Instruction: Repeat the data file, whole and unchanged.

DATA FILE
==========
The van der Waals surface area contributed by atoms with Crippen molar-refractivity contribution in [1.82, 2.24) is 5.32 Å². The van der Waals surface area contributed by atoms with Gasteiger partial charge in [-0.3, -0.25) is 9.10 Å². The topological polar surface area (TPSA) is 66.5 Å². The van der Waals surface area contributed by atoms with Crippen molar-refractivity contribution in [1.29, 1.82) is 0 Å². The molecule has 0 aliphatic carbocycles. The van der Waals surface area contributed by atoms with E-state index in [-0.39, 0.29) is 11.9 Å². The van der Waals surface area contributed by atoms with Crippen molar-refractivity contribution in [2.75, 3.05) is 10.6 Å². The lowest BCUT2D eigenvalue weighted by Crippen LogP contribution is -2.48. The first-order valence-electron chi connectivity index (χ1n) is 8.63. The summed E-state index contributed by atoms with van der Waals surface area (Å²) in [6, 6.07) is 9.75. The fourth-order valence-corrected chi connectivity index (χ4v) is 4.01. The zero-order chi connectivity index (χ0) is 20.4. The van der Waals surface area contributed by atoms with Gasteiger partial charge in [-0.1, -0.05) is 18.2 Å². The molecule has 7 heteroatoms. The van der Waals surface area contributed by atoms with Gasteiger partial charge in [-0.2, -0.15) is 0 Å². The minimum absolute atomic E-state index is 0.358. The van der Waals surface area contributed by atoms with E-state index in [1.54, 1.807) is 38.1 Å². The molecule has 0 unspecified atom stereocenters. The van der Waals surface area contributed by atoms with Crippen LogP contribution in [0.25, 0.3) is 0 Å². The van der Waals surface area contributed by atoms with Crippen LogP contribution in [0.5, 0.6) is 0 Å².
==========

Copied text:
The van der Waals surface area contributed by atoms with Crippen molar-refractivity contribution in [1.82, 2.24) is 5.32 Å². The van der Waals surface area contributed by atoms with Gasteiger partial charge in [-0.3, -0.25) is 9.10 Å². The topological polar surface area (TPSA) is 66.5 Å². The van der Waals surface area contributed by atoms with Crippen molar-refractivity contribution in [1.29, 1.82) is 0 Å². The molecule has 0 aliphatic carbocycles. The van der Waals surface area contributed by atoms with E-state index in [-0.39, 0.29) is 11.9 Å². The van der Waals surface area contributed by atoms with Crippen molar-refractivity contribution in [2.75, 3.05) is 10.6 Å². The lowest BCUT2D eigenvalue weighted by Crippen LogP contribution is -2.48. The first-order valence-electron chi connectivity index (χ1n) is 8.63. The summed E-state index contributed by atoms with van der Waals surface area (Å²) in [6, 6.07) is 9.75. The fourth-order valence-corrected chi connectivity index (χ4v) is 4.01. The zero-order chi connectivity index (χ0) is 20.4. The van der Waals surface area contributed by atoms with Gasteiger partial charge in [-0.1, -0.05) is 18.2 Å². The molecule has 7 heteroatoms. The van der Waals surface area contributed by atoms with Gasteiger partial charge in [-0.2, -0.15) is 0 Å². The minimum absolute atomic E-state index is 0.358. The van der Waals surface area contributed by atoms with E-state index in [1.54, 1.807) is 38.1 Å². The molecule has 0 unspecified atom stereocenters. The van der Waals surface area contributed by atoms with Crippen LogP contribution in [0.25, 0.3) is 0 Å². The van der Waals surface area contributed by atoms with Crippen LogP contribution in [0.5, 0.6) is 0 Å².